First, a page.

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Three years later, Fukushima nuclear disaster continues to serve as a warning

Photo: Randy Woolsey/flickr

Three years have passed since the earthquake and tsunami that caused the nuclear disaster at the Fukushima Daiichi nuclear power plant in Japan. The tsunami's immediate death toll was more than 15,000, with close to 3,000 still missing. Casualties are still mounting, though, both in Japan and much farther away. The impact of the Fukushima nuclear meltdown on health and the environment is severe, compounded daily as radioactive pollution continues to pour from the site, owned by the Tokyo Electric Power Company, TEPCO.

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Growing support for Omar Khadr's freedom and next steps to justice

Photo: flickr/howlmontreal

Despite recent legal setbacks in Omar Khadr’s long struggle for justice, there is a growing wave of Canadian and international support from those who believe in his innocence, who are outraged at the gross injustice he has suffered and who demand his immediate release.

Equally encouraging are two voices from the U.S. military, Dr. Stephen Xenakis a retired Brigadier-General, and Sam Morison a lawyer with the U.S. Department of Defense, who recently travelled to Edmonton, where Khadr is currently detained in a maximum-security prison, to share their opinion that Khadr should be released.

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Growing epidemic of sexual assault in the U.S. military

Photo Illustration: Lance Page / t r u t h o u t/flickr

Rape is centre stage this week after the dramatic rescue of three women from close to a decade of imprisonment in a house on a quiet street in Cleveland. The suspect, Ariel Castro, has been charged with kidnap and rape. These horrific allegations have shocked the nation, and demand a full investigation and a vigorous prosecution.

Also this week, the Pentagon released a shocking new report on rape and sexual assault in the U.S. military. According to the latest available figures, an estimated average of 70 sexual assaults are committed daily within the U.S. military, or 26,000 per year. The number of actually reported sexual assaults for the Pentagon's fiscal year 2012 was 3,374. Of that number, only 190 were sent to a court-martial proceeding.

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Wikileaks' new release The Kissinger Cables and Bradley Manning

Photo: cliff1066™/Flickr

Wikileaks has released a new trove of documents, more than 1.7 million U.S. State Department cables dating from 1973-1976, which they have dubbed "The Kissinger Cables," after Henry Kissinger, who in those years served as secretary of state and assistant to the president for national security affairs.

One cable includes a transcribed conversation where Kissinger displays remarkable candor: "Before the Freedom of Information Act, I used to say at meetings, 'The illegal we do immediately; the unconstitutional takes a little longer.' [laughter] But since the Freedom of Information Act, I'm afraid to say things like that."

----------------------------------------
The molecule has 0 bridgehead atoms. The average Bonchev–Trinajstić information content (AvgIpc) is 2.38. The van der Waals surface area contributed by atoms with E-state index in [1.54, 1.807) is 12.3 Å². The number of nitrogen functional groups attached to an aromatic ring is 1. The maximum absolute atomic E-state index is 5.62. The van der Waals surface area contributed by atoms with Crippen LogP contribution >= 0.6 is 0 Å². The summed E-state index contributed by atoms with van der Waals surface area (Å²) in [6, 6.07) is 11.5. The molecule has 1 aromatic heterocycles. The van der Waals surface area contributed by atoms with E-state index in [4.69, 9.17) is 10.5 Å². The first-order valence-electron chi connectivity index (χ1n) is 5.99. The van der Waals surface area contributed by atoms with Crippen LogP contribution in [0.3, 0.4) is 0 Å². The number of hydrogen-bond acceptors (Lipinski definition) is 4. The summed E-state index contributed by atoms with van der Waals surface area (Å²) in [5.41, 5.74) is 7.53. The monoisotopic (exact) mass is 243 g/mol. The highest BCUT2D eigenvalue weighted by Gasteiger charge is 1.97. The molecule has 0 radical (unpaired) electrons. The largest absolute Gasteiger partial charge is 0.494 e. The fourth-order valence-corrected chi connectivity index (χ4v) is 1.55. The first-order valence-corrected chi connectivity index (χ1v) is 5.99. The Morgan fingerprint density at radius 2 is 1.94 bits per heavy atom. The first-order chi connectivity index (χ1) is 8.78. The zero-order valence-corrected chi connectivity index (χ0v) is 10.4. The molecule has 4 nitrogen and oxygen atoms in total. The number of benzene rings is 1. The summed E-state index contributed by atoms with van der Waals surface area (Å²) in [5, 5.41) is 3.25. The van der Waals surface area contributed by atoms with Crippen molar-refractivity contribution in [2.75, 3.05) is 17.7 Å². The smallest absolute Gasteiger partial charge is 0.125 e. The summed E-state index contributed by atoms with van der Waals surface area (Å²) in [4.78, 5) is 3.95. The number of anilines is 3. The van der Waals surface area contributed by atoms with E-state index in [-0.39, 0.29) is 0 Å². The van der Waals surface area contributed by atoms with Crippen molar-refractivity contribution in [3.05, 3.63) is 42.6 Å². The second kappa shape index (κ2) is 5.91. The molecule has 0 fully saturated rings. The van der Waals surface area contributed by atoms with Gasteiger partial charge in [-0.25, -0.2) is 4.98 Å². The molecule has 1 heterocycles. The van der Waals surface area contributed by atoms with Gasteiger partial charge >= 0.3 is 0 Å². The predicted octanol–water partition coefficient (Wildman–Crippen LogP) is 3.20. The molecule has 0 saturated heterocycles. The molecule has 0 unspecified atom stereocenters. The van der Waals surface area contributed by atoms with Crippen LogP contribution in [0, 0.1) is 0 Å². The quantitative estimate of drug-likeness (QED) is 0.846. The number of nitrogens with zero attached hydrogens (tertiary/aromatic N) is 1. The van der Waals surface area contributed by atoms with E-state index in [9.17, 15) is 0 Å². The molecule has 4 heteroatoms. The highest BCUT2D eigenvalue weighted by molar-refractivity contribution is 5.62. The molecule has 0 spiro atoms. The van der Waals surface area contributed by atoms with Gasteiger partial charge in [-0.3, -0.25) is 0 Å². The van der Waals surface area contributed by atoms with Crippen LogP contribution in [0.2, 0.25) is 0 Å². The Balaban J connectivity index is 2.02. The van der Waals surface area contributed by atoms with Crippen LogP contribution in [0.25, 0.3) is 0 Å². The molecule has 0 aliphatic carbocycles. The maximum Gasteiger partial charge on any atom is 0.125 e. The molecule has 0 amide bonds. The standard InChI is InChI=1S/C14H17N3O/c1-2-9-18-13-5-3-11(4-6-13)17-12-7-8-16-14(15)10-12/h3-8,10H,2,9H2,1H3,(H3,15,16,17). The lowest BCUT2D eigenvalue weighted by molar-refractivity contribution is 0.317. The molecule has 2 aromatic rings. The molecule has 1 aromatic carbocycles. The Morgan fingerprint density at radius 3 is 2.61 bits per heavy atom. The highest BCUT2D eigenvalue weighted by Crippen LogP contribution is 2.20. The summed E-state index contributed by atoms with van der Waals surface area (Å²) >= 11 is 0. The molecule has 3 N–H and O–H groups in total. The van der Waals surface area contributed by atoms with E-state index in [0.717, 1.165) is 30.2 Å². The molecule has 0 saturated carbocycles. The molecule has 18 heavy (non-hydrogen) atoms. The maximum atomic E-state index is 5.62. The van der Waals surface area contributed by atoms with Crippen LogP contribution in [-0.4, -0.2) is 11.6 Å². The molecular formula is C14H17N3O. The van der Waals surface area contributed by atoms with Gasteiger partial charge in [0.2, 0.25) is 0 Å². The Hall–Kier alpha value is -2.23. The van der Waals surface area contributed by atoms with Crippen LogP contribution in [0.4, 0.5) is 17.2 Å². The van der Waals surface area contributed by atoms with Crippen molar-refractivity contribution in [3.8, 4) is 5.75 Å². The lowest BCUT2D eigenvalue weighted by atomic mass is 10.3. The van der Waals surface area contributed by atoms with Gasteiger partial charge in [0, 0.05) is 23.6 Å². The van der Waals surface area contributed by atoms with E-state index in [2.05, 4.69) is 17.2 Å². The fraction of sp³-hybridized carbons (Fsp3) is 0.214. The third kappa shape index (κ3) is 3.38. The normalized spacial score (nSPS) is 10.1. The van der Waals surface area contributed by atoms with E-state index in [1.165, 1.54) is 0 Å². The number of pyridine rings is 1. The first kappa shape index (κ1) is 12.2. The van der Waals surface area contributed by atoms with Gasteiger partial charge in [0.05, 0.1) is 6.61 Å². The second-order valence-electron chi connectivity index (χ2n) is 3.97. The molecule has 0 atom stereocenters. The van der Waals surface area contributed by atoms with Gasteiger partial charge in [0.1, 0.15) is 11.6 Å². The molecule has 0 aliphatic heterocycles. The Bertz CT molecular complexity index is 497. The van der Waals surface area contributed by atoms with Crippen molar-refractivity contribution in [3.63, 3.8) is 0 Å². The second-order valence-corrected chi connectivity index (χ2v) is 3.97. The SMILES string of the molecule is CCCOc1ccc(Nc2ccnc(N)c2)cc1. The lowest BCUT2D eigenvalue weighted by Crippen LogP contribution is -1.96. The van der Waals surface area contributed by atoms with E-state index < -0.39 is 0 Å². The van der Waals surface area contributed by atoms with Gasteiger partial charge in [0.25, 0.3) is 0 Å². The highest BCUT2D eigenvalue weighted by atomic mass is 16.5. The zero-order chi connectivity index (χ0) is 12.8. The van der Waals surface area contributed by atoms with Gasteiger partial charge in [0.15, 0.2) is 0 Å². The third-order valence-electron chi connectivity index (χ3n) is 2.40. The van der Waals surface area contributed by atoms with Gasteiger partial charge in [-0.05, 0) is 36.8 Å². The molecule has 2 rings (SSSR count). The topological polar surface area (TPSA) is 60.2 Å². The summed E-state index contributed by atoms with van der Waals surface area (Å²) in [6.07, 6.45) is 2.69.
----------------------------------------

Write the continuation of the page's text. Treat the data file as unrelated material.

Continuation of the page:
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Film pulls back curtain on Obama's 'Dirty Wars'

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Bradley Manning speaks in preliminary hearing of court-martial

Image: Jared Rodriguez/Truthout

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The terrorizing occupation of Afghanistan

We may never know what drove a U.S. Army staff sergeant to head out into the Afghan night and allegedly murder at least 16 civilians in their homes, among them nine children and three women. The massacre near Belambai, in Kandahar, Afghanistan, has shocked the world and intensified the calls for an end to the longest war in U.S. history. The attack has been called tragic, which it surely is. But when Afghans attack U.S. forces, they are called "terrorists." That is, perhaps, the inconsistency at the core of U.S. policy, that democracy can be delivered through the barrel of a gun, that terrorism can be fought by terrorizing a nation.

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Redeye

Villagers fight back against naval base on Korea's Jeju Island

March 2, 2012
| The South Korean government is building a naval base designed for ships equipped with technology essential for the U.S. missile defence system.
Length: 15:56
Columnists

Truth, lies and the Afghan war

Eight youths, tending their flock of sheep in the snowy fields of Afghanistan, were exterminated last week by a NATO airstrike. They were in the Najrab district of Kapisa province in eastern Afghanistan. Most were reportedly between the ages of 6 and 14. They had sought shelter near a large boulder, and had built a fire to stay warm. At first, NATO officials claimed they were armed men. The Afghan government condemned the bombing and released photos of some of the victims. By Wednesday, NATO offered, in a press release, "deep regret to the families and loved ones of several Afghan youths who died during an air engagement in Kapisa province Feb. 8." Those eight killed were not that different in age from Lance Cpl. Osbrany Montes De Oca, 20, of North Arlington, N.J.

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Bradley Manning's pre-trial military hearing and possible death sentence

thierry ehrmann (CC-BY)

Accused whistle-blower Pvt. Bradley Manning turned 24 Saturday. He spent his birthday in a pre-trial military hearing that could ultimately lead to a sentence of life ... or death. Manning stands accused of causing the largest leak of government secrets in United States history.

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